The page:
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Legislative Assembly for the ACT: 2001 Week 10 Hansard (30 August) . . Page.. 3887 ..

MR BERRY (continuing):

occasions when I go for a lunchtime run on a hot day and I keep emptying the water glass. On those occasions the attendants seem to give me a bit of a sideways look about how much water one can drink in this place, but I have enjoyed my association with them.

This term, as usual, I have had the loyal support of Sue Robinson in my office. She is probably the senior staffer in this place. She came here with the First Assembly, and she knows every nook and cranny. She knows what everybody is thinking. She even know what I am thinking, and she reminds me of what I should not be thinking from time to time. She has been the backbone of support in my office. This is true of the staff of many of the people in this place who have been and gone.

Your family give you up for your term in this place, except for a bit of relief when you are at home with the flu or some other sickness. Your family go with you to functions that you might not go to if you had the choice, and they front up to people that they might not front up to if they had the choice, but they are always there.

I want everybody to share a thought for the people of East Timor, who will be facing an election a bit more serious than ours.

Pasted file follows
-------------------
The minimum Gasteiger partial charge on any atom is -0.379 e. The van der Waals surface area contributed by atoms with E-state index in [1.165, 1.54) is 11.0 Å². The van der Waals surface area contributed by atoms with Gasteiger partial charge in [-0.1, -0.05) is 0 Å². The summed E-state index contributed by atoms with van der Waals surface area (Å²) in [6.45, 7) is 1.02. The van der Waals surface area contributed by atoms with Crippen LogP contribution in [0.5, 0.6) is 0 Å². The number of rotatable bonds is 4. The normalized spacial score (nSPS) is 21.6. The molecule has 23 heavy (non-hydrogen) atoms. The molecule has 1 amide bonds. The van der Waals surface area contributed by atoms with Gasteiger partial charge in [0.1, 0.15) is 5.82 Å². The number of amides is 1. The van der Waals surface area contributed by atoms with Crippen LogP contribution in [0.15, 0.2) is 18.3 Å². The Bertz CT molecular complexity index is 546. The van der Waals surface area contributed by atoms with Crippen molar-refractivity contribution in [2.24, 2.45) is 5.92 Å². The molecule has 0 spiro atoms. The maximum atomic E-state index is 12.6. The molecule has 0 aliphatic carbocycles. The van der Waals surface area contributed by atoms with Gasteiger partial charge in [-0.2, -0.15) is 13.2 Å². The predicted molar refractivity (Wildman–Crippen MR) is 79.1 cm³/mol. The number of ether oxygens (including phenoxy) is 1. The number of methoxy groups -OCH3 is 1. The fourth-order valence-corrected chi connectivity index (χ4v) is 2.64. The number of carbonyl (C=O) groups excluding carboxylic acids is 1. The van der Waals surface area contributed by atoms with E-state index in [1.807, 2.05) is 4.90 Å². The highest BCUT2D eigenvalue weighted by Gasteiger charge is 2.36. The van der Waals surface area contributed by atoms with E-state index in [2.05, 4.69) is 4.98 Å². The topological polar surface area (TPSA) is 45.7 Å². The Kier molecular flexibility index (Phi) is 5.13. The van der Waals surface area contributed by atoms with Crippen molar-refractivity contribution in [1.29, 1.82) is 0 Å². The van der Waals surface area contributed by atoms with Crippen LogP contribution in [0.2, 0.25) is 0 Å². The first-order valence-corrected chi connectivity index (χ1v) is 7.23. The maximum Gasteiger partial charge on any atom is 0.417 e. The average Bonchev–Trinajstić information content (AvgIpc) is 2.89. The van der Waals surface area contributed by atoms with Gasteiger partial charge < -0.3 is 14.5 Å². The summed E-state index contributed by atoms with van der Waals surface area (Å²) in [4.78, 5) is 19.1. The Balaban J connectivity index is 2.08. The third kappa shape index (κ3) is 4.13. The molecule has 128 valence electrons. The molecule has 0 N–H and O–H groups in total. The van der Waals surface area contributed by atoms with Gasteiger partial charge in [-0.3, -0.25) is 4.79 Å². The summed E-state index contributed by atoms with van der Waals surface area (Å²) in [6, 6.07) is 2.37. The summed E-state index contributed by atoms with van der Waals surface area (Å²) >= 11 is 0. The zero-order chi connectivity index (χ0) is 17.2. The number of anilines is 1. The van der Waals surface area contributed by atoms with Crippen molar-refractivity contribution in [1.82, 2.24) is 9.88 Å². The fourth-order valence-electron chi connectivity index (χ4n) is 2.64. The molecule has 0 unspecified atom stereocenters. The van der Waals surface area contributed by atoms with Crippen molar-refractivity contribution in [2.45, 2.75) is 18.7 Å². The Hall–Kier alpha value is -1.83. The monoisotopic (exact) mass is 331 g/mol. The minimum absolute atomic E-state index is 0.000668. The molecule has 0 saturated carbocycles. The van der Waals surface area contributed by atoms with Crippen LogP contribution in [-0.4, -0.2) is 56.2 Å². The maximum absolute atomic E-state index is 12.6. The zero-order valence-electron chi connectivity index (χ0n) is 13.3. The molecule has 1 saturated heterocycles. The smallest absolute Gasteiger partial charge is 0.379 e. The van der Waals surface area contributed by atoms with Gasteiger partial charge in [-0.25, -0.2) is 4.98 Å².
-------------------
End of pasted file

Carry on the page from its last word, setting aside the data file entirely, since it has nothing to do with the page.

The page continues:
Mr Wood: They voted today.

MR BERRY: I am reminded that they voted today. I think it would be appropriate to think for a few moments about the trials and tribulations of the East Timor people, fellows like Horta and other champions of democracy who have fought so hard to get independence for their country.

People in East Timor will be welcoming the opportunity to vote for their new politicians. I suspect the same could not be said for the people who were going to the polls here in 1989. Nevertheless, we should think about the emerging democracy in East Timor. I think it is going to be one of the most interesting chapters of one's lifetime to see that small democracy develop from the shambles that was created by the torture and mayhem that were inflicted on that small country.


MR HIRD (11.16): This being my second term, Mr Speaker, I would like to take my mind back to the year that you, Mr Kaine and I were elected to the first Legislative Assembly in 1974. Michael reminded me of that when he said that his son started school. Well, Mr Kaine and Mr Cornwell, you would remember that my daughter Julie-Anne was born on that day, 28 September 1974. This is my 10th election, and the commitment that my family has made is significant. My commitment to the belief that I can make a contribution to my community has put me in this place on numerous occasions, previously in the advisory body and now in what is called the real parliament.

I wish Michael all the best. Michael, you are not a Captain Smith. If you ask me who Captain Smith is-

Mr Moore: Who is Captain Smith?

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